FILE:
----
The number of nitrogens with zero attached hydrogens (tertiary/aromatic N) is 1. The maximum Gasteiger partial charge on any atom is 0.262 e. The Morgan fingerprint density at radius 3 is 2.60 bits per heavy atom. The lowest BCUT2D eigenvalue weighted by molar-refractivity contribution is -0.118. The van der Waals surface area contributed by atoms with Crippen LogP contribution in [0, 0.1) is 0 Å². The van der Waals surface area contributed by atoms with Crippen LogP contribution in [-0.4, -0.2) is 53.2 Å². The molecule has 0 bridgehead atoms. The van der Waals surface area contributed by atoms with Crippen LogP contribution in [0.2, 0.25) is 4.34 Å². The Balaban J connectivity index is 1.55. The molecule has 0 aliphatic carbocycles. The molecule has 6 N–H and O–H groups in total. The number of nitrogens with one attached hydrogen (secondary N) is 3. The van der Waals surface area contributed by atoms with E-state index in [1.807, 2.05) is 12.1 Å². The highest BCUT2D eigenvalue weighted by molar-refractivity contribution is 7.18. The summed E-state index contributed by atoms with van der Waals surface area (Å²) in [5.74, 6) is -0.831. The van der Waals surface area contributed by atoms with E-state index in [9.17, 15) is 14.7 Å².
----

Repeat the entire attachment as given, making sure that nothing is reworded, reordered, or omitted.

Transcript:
The number of nitrogens with zero attached hydrogens (tertiary/aromatic N) is 1. The maximum Gasteiger partial charge on any atom is 0.262 e. The Morgan fingerprint density at radius 3 is 2.60 bits per heavy atom. The lowest BCUT2D eigenvalue weighted by molar-refractivity contribution is -0.118. The van der Waals surface area contributed by atoms with Crippen LogP contribution in [0, 0.1) is 0 Å². The van der Waals surface area contributed by atoms with Crippen LogP contribution in [-0.4, -0.2) is 53.2 Å². The molecule has 0 bridgehead atoms. The van der Waals surface area contributed by atoms with Crippen LogP contribution in [0.2, 0.25) is 4.34 Å². The Balaban J connectivity index is 1.55. The molecule has 0 aliphatic carbocycles. The molecule has 6 N–H and O–H groups in total. The number of nitrogens with one attached hydrogen (secondary N) is 3. The van der Waals surface area contributed by atoms with E-state index in [1.807, 2.05) is 12.1 Å². The highest BCUT2D eigenvalue weighted by molar-refractivity contribution is 7.18. The summed E-state index contributed by atoms with van der Waals surface area (Å²) in [5.74, 6) is -0.831. The van der Waals surface area contributed by atoms with E-state index in [9.17, 15) is 14.7 Å².